T20: England still looking for a world cup trophy

April 28, 2010

KARACHI: England may have given Twenty20 to the world but whether they have given themselves the best chance of winning the World Twenty20 is another point entirely.

The 15-man squad they have taken with them to the Caribbean shows six changes from the party that contested the last World Twenty20. Meanwhile, an ever declining West Indies side hope home advantage will give them the edge they need to finally win a multiteam competition since 2004. Finally, Zimbabwe have their own tricks up their sleeve, a glimpse of which was displayed when they thrashed Australia. England’s chances still shaky England have often given the impression in recent times that there sole focus is on Test, rather than limited overs cricket.

They have never won a major oneday tournament and the last of their three appearances in a World Cup final was back in 1992, against Imran Khan’s “cornered tigers”. Since staging last year’s edition, they have played just four Twenty20 matches and England’s coach Andy Flower admitted, “We’re undercooked. And I do find it strange that we have one or two T20s dotted around the year and then suddenly we go into what is a huge world tournament.”

Although England Twenty20 captain Paul Collingwood, Pietersen, Eoin Morgan, Lumb and Ravi Bopara have all been playing in the IPL, that tournament’s packed schedule can prove as much a hindrance to a team’s chances as a help, as India discovered last year. Ever since Marcus Trescothick’s personal problems forced his retirement, England have struggled to find a successful hard-hitting batsman at the top of the order in limited overs cricket with Test skipper Andrew Strauss ruling himself out of Twenty20.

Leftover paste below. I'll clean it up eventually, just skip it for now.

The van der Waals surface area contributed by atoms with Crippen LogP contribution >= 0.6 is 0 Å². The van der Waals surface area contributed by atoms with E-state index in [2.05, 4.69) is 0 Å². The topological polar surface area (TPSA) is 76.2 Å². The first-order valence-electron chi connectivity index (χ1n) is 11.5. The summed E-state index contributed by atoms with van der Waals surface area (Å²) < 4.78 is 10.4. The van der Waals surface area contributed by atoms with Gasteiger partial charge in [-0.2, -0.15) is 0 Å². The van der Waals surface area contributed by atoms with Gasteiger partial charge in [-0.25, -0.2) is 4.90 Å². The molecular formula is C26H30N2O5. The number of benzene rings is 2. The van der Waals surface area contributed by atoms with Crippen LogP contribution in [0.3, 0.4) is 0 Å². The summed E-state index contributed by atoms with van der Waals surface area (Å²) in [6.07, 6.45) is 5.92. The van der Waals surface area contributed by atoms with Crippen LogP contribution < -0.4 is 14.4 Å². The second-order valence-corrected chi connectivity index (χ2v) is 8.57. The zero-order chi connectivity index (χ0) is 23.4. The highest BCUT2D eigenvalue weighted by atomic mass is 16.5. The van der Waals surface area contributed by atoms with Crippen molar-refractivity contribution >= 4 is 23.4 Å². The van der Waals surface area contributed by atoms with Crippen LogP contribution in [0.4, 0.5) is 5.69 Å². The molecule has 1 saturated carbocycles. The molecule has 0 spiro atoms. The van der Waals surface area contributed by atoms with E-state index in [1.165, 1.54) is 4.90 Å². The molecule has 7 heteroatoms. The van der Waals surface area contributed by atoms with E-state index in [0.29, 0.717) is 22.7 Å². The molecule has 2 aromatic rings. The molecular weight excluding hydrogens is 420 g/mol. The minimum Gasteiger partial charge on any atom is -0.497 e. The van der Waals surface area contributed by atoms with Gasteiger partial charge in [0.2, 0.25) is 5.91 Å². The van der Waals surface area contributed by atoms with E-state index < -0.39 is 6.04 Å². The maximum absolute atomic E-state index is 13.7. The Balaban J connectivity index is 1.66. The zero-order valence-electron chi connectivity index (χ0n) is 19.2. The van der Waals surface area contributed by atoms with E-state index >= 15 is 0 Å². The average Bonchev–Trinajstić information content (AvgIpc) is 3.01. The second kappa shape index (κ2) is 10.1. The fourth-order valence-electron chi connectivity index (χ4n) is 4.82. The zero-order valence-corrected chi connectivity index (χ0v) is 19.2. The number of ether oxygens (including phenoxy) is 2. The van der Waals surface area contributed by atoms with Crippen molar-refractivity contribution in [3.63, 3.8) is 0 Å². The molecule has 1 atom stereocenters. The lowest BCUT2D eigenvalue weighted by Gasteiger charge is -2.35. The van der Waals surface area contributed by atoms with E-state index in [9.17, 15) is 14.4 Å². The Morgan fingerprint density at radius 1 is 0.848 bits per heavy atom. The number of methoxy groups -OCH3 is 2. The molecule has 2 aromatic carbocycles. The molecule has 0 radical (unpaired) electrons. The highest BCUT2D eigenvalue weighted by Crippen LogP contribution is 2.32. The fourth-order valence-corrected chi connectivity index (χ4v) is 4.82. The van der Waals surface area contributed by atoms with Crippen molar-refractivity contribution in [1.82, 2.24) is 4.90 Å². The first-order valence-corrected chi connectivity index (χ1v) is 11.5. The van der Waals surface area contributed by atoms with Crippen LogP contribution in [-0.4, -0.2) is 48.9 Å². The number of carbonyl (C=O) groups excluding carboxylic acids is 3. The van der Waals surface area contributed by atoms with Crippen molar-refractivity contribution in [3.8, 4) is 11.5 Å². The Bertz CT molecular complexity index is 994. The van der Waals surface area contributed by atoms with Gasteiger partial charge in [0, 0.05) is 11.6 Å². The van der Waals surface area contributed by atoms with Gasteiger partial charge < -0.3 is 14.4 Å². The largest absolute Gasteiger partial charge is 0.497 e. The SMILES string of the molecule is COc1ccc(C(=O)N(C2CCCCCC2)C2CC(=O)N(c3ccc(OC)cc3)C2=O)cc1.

England’s selection of Craig Kieswetter, also their wicketkeeper in this format now, means they are set to field their 17th opening partnership in 26 Twenty20 internationals in the West Indies. Windies banking on home advantage West Indies believe they owe it to their long-suffering fans to win the World Twenty20 and end a six-year wait for meaningful international silverware. Not since 2004, when they lifted the Champions Trophy, have the Caribbean side, once the undisputed rulers of the game, had a title to celebrate. West Indies, who will again be skippered by Chris Gayle, have endured an uneasy relationship with the World Twenty20 in its two editions.

In the opening match of the inaugural tournament in South Africa in 2007, Gayle smashed 117 off 57 balls, the first – and only – century to be made in the world finals yet still lost the game and were then humiliated by Bangladesh to be eliminated from the competition. Last year in England, they stunned Australia by seven wickets in their opener before to losing to Sri Lanka by 15 runs. In the Super Eights, wins over England and India followed before a 57-run semi-final defeat to Sri Lanka.

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